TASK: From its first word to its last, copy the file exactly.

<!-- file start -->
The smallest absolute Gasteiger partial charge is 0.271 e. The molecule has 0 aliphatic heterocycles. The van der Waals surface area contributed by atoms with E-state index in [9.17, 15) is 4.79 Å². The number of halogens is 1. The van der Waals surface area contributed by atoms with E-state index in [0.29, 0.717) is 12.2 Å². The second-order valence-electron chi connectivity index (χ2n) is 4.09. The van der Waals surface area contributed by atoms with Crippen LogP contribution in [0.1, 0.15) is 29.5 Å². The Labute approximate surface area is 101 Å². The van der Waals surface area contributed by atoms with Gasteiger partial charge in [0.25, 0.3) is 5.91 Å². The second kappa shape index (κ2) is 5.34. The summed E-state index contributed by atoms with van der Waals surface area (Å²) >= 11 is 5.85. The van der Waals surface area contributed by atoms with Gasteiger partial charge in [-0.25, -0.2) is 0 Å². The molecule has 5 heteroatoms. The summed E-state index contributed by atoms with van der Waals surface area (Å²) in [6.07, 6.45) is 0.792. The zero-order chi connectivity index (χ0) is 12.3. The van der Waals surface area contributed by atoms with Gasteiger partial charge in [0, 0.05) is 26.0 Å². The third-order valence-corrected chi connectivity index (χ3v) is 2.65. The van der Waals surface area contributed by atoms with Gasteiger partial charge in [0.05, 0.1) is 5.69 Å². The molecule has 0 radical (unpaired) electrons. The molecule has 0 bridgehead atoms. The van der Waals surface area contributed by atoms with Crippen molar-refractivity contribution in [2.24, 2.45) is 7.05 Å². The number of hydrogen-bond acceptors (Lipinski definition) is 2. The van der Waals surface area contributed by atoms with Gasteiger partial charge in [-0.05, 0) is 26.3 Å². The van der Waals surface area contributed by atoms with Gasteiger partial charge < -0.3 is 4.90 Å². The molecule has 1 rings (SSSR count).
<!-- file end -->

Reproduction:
The smallest absolute Gasteiger partial charge is 0.271 e. The molecule has 0 aliphatic heterocycles. The van der Waals surface area contributed by atoms with E-state index in [9.17, 15) is 4.79 Å². The number of halogens is 1. The van der Waals surface area contributed by atoms with E-state index in [0.29, 0.717) is 12.2 Å². The second-order valence-electron chi connectivity index (χ2n) is 4.09. The van der Waals surface area contributed by atoms with Crippen LogP contribution in [0.1, 0.15) is 29.5 Å². The Labute approximate surface area is 101 Å². The van der Waals surface area contributed by atoms with Gasteiger partial charge in [0.25, 0.3) is 5.91 Å². The second kappa shape index (κ2) is 5.34. The summed E-state index contributed by atoms with van der Waals surface area (Å²) >= 11 is 5.85. The van der Waals surface area contributed by atoms with Gasteiger partial charge in [-0.25, -0.2) is 0 Å². The molecule has 5 heteroatoms. The summed E-state index contributed by atoms with van der Waals surface area (Å²) in [6.07, 6.45) is 0.792. The zero-order chi connectivity index (χ0) is 12.3. The van der Waals surface area contributed by atoms with Gasteiger partial charge in [0, 0.05) is 26.0 Å². The third-order valence-corrected chi connectivity index (χ3v) is 2.65. The van der Waals surface area contributed by atoms with Gasteiger partial charge in [0.05, 0.1) is 5.69 Å². The molecule has 0 radical (unpaired) electrons. The molecule has 0 bridgehead atoms. The van der Waals surface area contributed by atoms with Crippen molar-refractivity contribution in [2.24, 2.45) is 7.05 Å². The number of hydrogen-bond acceptors (Lipinski definition) is 2. The van der Waals surface area contributed by atoms with Gasteiger partial charge in [-0.05, 0) is 26.3 Å². The van der Waals surface area contributed by atoms with Gasteiger partial charge < -0.3 is 4.90 Å². The molecule has 1 rings (SSSR count).